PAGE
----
Unless I decommission it.
2.3.4 – Decommissioning Talismans
When you’re ready to move on to the next step, you can decommission the old talismans you’ve got hanging around. When creating them, you poured a lot of time and effort into identifying the seals and symbols required, gathering the elements, and putting them together. Some indications that it’s time to decommission the talisman are that it has accomplished its desired outcome, or you’ve discovered the properties of the forces you worked into the talisman aren’t in harmony with your intent. The spirit of the talisman might be directing you to decommission it, or you might be prompted by your HGA to eliminate this force from your sphere. When these things happen, you need to break the talisman down to its component parts and thank the spirit of the talisman for its work. For metal talismans you’ve engraved, melt the metals again to restore them to their “blank” state. Wood materials you can burn and scatter the ashes somewhere where they will be sent to the ends of the world, like a convenient river or a stiff breeze. Paper talismans should be burned as well.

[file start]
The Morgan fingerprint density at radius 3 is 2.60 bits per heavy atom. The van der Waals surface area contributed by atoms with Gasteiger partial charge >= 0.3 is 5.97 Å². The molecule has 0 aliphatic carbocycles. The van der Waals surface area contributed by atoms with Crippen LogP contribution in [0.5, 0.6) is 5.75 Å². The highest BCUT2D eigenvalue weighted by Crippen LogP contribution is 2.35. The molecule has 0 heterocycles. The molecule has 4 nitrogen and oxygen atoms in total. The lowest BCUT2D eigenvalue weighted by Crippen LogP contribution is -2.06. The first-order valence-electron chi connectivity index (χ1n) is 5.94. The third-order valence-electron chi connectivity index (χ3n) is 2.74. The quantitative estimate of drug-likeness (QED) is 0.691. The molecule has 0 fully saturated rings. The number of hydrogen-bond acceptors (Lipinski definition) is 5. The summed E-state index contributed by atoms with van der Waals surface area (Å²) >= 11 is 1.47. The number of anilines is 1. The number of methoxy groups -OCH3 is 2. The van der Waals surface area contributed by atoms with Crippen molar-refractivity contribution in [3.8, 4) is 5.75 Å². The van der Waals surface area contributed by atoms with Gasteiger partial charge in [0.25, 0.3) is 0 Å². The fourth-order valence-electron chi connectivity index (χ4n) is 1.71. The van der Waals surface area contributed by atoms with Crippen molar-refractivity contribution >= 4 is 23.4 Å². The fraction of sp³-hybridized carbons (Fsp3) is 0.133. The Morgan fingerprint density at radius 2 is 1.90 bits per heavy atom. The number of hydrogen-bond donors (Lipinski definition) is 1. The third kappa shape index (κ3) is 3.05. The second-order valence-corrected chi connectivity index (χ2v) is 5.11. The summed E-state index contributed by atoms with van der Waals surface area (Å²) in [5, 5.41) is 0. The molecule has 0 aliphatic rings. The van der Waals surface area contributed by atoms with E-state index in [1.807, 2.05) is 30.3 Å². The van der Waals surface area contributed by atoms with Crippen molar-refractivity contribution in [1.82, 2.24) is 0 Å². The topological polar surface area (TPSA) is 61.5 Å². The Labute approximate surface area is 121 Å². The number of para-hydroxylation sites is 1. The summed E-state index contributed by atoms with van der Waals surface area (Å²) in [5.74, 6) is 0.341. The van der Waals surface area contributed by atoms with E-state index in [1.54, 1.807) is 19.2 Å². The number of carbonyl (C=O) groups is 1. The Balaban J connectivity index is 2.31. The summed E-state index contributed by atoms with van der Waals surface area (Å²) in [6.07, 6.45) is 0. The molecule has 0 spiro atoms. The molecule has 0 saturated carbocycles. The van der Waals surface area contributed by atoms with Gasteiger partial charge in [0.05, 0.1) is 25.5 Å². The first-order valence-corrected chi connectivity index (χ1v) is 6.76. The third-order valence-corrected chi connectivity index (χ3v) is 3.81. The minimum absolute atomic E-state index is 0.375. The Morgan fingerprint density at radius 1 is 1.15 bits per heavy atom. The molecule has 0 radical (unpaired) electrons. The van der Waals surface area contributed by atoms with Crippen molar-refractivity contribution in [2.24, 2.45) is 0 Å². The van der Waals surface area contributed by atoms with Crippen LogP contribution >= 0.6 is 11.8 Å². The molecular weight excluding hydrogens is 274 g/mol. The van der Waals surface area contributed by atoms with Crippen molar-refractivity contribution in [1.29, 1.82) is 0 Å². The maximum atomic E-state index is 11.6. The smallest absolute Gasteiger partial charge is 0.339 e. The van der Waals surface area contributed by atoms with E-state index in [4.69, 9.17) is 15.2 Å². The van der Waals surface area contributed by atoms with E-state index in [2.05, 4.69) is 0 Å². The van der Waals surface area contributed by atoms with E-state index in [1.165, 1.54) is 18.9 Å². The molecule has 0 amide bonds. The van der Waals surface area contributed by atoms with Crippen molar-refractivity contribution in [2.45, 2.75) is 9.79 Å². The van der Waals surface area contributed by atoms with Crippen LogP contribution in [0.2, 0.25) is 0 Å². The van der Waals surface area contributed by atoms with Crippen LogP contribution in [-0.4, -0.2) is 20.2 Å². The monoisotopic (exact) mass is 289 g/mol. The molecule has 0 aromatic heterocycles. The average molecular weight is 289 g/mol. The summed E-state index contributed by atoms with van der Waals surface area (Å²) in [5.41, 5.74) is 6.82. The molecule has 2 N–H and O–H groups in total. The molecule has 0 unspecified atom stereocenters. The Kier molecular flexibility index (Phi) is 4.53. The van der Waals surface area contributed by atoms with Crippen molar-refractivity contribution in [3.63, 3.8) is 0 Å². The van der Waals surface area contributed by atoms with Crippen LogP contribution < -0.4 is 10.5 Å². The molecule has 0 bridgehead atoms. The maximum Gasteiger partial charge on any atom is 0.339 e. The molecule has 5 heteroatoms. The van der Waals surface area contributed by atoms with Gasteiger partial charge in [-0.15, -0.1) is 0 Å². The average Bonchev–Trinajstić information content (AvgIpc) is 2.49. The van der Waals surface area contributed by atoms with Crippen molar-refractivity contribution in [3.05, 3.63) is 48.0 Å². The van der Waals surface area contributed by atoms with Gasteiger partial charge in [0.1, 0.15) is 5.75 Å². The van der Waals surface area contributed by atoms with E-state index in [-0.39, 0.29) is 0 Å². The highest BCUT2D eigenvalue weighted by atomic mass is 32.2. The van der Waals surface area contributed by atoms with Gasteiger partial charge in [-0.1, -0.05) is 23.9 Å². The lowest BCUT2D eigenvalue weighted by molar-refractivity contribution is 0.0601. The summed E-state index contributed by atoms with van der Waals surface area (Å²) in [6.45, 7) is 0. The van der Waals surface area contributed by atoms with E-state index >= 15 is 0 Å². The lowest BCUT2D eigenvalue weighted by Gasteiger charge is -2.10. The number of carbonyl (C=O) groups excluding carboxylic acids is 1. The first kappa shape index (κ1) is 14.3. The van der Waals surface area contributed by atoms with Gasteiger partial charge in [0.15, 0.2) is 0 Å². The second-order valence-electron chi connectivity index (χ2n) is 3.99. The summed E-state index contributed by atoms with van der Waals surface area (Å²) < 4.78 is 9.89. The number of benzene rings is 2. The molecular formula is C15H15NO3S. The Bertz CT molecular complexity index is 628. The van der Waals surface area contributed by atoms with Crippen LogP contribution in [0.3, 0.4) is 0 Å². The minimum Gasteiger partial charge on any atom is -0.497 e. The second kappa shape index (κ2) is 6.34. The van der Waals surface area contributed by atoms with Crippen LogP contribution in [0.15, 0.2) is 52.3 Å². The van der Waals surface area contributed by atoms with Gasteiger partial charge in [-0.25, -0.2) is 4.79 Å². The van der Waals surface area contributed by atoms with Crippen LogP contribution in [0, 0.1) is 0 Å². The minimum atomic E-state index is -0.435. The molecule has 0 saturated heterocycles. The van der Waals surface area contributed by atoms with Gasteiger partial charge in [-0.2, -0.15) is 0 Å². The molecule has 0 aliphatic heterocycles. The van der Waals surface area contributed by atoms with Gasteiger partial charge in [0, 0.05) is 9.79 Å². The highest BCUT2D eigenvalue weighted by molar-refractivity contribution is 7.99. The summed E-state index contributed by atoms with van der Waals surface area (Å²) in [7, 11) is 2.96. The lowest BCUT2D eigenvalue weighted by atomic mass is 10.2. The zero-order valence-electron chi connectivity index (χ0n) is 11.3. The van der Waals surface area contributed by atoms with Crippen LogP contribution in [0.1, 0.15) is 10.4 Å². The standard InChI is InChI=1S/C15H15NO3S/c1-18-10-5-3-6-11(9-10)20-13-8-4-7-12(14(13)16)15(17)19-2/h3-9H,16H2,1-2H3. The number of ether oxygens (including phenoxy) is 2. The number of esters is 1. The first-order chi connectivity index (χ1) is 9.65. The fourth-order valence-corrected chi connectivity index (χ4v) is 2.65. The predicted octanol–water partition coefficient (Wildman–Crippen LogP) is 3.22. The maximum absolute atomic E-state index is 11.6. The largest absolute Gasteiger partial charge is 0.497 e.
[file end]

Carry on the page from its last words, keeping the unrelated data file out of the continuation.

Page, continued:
Note: Mercury and lead cannot be dumped in nature. You’ve got to extract Mercury and store it properly in glass or iron. Lead you can melt under a filtered ventilation system, and reuse later.
Tin and copper and any other planetary metal can be pretty easily melted using a propane torch and some creative research on Google.
If you can’t melt your talisman, like if it’s iron that you’ve engraved, you can file down the images, and then sand them down until the iron is blank. Drop the lump in some salt for a while too, or anoint it with Holy water. Try to keep the materials you’ve put into your talismans, if possible. You’ll have another use for them eventually.